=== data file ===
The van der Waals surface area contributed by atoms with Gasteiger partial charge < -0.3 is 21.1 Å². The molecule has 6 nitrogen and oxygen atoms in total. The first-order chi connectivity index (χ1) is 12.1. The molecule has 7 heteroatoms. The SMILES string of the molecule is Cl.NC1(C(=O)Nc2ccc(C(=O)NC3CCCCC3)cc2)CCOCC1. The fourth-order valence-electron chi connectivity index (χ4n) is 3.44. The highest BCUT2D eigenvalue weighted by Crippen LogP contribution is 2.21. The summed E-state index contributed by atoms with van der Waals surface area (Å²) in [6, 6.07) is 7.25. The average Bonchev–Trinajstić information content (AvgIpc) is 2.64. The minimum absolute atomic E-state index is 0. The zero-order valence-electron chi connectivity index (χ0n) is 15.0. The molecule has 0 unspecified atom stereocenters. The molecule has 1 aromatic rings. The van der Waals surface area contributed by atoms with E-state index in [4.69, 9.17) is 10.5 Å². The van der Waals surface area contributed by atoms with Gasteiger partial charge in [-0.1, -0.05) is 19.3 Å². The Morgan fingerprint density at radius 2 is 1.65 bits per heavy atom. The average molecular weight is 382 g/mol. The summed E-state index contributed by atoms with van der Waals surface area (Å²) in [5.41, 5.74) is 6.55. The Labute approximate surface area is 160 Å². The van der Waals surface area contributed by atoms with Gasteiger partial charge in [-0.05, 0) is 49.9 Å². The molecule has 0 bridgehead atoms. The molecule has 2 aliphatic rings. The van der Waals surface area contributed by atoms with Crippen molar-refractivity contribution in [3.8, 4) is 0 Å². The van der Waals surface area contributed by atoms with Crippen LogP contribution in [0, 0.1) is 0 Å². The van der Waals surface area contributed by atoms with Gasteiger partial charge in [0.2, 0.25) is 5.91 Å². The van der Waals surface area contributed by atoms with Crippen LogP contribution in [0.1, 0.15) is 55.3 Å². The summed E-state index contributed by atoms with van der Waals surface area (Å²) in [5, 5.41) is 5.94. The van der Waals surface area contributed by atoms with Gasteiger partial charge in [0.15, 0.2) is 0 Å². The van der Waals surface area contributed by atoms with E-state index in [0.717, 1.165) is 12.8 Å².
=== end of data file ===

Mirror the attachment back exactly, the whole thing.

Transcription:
The van der Waals surface area contributed by atoms with Gasteiger partial charge < -0.3 is 21.1 Å². The molecule has 6 nitrogen and oxygen atoms in total. The first-order chi connectivity index (χ1) is 12.1. The molecule has 7 heteroatoms. The SMILES string of the molecule is Cl.NC1(C(=O)Nc2ccc(C(=O)NC3CCCCC3)cc2)CCOCC1. The fourth-order valence-electron chi connectivity index (χ4n) is 3.44. The highest BCUT2D eigenvalue weighted by Crippen LogP contribution is 2.21. The summed E-state index contributed by atoms with van der Waals surface area (Å²) in [6, 6.07) is 7.25. The average Bonchev–Trinajstić information content (AvgIpc) is 2.64. The minimum absolute atomic E-state index is 0. The zero-order valence-electron chi connectivity index (χ0n) is 15.0. The molecule has 0 unspecified atom stereocenters. The molecule has 1 aromatic rings. The van der Waals surface area contributed by atoms with E-state index in [4.69, 9.17) is 10.5 Å². The van der Waals surface area contributed by atoms with Gasteiger partial charge in [-0.1, -0.05) is 19.3 Å². The Morgan fingerprint density at radius 2 is 1.65 bits per heavy atom. The average molecular weight is 382 g/mol. The summed E-state index contributed by atoms with van der Waals surface area (Å²) in [5.41, 5.74) is 6.55. The Labute approximate surface area is 160 Å². The van der Waals surface area contributed by atoms with Gasteiger partial charge in [-0.05, 0) is 49.9 Å². The molecule has 0 bridgehead atoms. The molecule has 2 aliphatic rings. The van der Waals surface area contributed by atoms with Crippen molar-refractivity contribution in [3.8, 4) is 0 Å². The van der Waals surface area contributed by atoms with Crippen LogP contribution in [0, 0.1) is 0 Å². The van der Waals surface area contributed by atoms with Gasteiger partial charge in [0.2, 0.25) is 5.91 Å². The van der Waals surface area contributed by atoms with Crippen LogP contribution in [0.1, 0.15) is 55.3 Å². The summed E-state index contributed by atoms with van der Waals surface area (Å²) in [5, 5.41) is 5.94. The van der Waals surface area contributed by atoms with Gasteiger partial charge in [0.15, 0.2) is 0 Å². The van der Waals surface area contributed by atoms with E-state index in [0.717, 1.165) is 12.8 Å².